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Conclusion:

1) jaclaz was/is right; Benchmark results need very careful interpretation when extrapolating them to "real live" situations, as some parameters (like file order in the booting process) are not know by the benchmarkers.

2) Defragging the volume may help improve the booting speed (we all know that already); however, the gain in boot time might be small in Win7 due to UDMA.

OT :ph34r:, but JFYI.

Many, many years ago, the world motocross champion was a belgian guy, named Georges Jobé:

http://en.wikipedia.org/wiki/Georges_Jobé

http://web.archive.org/web/20091211201410/http://jobe-racing.com/en/georges/index.html

To a journalist that asked him how he prepared himself phisically (which kind of exercises, jogging, gym, etc.) for the races he replied something like:

I tend to go on the bike a lot.

Usually 4 hours every morning and a couple more hours in the afternoon.

I find it better for me than the gym.

Well, he was right ;):

JobeMalherbe_130087.jpg

jaclaz

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Conclusion:

1) jaclaz was/is right; Benchmark results need very careful interpretation when extrapolating them to "real live" situations, as some parameters (like file order in the booting process) are not know by the benchmarkers.

2) Defragging the volume may help improve the booting speed (we all know that already); however, the gain in boot time might be small in Win7 due to UDMA.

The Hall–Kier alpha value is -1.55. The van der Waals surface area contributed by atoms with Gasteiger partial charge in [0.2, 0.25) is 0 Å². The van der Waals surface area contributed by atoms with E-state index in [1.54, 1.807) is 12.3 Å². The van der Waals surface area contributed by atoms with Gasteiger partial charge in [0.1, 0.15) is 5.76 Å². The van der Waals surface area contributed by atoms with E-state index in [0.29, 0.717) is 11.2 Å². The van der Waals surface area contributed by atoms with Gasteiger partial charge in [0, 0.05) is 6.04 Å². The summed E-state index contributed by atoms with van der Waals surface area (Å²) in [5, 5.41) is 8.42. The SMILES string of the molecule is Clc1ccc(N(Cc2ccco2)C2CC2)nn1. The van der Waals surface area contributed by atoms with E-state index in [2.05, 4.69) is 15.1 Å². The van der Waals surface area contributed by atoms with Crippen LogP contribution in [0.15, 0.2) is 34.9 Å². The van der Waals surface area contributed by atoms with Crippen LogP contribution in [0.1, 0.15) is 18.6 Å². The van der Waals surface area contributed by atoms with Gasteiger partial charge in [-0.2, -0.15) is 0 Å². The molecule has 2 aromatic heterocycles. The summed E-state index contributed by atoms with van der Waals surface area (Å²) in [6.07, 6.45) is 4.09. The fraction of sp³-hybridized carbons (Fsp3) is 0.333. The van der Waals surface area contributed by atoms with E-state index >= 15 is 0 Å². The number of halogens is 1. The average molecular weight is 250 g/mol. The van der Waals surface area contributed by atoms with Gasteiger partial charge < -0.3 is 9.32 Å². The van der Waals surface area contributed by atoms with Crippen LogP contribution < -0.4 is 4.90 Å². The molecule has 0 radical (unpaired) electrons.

You should also look around more here on the board. :)http://www.msfn.org/board/topic/140247-trace-windows-7-bootshutdownhibernatestandbyresume-issues/ That is the reason that Andre only recommends the use of MS's own defragging tools. As you found, defragging just to eliminate fragmented files is only part of the solution. File placement is also a factor.

Cheers and Regards

Edited by bphlpt
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Your figures with random access are now consistent with other disk measurements. I dare to assert that random access measured with IOMeter, within a limited size and with some parallelism, is a better hint to real-life performance than other benchmarks are.

Udma is fully useable with Win95 if you provide the driver. Ncq only needs parallel requests which exist already in Nt4.0 and maybe before - but not in W95-98-Me; it also needs adequate drivers wiling to run on a particular OS. Seven (and Vista?) bring only additional mechanisms to help the wear leveling algorithm of Flash media, keeping write fast over time.